With several hundred installations worldwide, the Werth Fiber Probe, developed in co-operation with the Physikalisch-Technische Bundesanstalt (PTB – German National Metrology Institute), is currently the most commonly used micro-probe. It has been used for many years to measure micro-gears, gages, or micro-holes in fuel injectors and turbine blades. In these applications, diameters as small as 90 µm must be captured with tolerances in the single-digit micron range. Due to its very low contact force, the WFP is also suitable for calibrating optical measurements on workpieces with sensitive surfaces.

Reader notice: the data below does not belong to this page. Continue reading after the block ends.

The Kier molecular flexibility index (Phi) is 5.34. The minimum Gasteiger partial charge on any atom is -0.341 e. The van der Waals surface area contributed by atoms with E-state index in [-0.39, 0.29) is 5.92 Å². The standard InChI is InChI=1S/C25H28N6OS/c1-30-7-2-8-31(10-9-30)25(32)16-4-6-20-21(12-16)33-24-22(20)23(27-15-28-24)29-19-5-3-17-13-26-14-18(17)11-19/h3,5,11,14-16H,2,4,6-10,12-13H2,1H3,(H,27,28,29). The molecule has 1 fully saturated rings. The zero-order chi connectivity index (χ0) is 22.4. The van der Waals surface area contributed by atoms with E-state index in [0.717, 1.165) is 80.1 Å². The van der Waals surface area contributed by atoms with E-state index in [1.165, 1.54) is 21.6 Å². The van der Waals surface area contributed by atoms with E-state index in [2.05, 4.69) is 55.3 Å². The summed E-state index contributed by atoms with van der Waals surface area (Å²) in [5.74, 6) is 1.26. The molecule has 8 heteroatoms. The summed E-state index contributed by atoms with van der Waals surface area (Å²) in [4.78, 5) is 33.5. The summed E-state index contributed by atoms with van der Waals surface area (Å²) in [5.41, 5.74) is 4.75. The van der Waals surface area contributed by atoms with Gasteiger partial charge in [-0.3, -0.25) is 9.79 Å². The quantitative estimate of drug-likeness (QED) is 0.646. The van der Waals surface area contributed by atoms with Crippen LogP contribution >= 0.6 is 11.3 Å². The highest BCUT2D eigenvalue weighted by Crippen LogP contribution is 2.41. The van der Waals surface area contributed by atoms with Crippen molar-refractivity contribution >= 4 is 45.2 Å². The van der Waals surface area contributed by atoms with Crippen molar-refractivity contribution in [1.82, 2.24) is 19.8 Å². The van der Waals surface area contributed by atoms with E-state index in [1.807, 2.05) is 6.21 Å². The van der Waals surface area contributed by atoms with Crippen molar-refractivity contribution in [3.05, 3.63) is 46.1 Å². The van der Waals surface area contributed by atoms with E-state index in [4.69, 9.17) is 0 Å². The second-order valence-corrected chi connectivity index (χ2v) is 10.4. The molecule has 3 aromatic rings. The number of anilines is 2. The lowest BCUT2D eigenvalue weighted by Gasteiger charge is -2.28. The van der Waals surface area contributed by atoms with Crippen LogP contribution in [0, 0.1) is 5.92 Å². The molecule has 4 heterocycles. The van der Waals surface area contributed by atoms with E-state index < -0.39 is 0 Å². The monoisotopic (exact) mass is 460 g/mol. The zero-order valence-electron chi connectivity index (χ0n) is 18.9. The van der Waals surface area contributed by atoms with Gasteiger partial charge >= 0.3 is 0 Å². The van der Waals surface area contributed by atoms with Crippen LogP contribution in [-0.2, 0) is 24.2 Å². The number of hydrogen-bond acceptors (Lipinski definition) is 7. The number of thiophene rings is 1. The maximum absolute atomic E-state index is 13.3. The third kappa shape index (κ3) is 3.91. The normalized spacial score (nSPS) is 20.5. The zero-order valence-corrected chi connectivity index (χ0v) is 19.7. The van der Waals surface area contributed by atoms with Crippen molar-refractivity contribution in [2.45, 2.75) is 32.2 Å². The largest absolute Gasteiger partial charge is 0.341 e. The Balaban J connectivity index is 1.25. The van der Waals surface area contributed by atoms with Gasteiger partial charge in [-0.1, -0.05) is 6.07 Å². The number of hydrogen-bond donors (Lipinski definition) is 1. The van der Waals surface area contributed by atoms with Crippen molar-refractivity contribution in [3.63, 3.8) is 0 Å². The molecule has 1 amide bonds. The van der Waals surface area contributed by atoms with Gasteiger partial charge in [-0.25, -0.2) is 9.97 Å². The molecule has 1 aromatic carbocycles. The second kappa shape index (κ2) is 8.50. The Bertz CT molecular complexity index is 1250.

By directly assessing the contact element, the WFP achieves probing uncertainties in the range of a few tenths of a micron. Bending of the stylus shaft has no effect on the measurement result. Resolution is in the nanometer range, and is ultimately dependent only on the optics used. In scanning mode, the Werth Fiber Probe captures a wide variety of contours with a large number of measurement points. The probe is continuously kept in motion by an oscillator, in order to prevent stick-slip effects.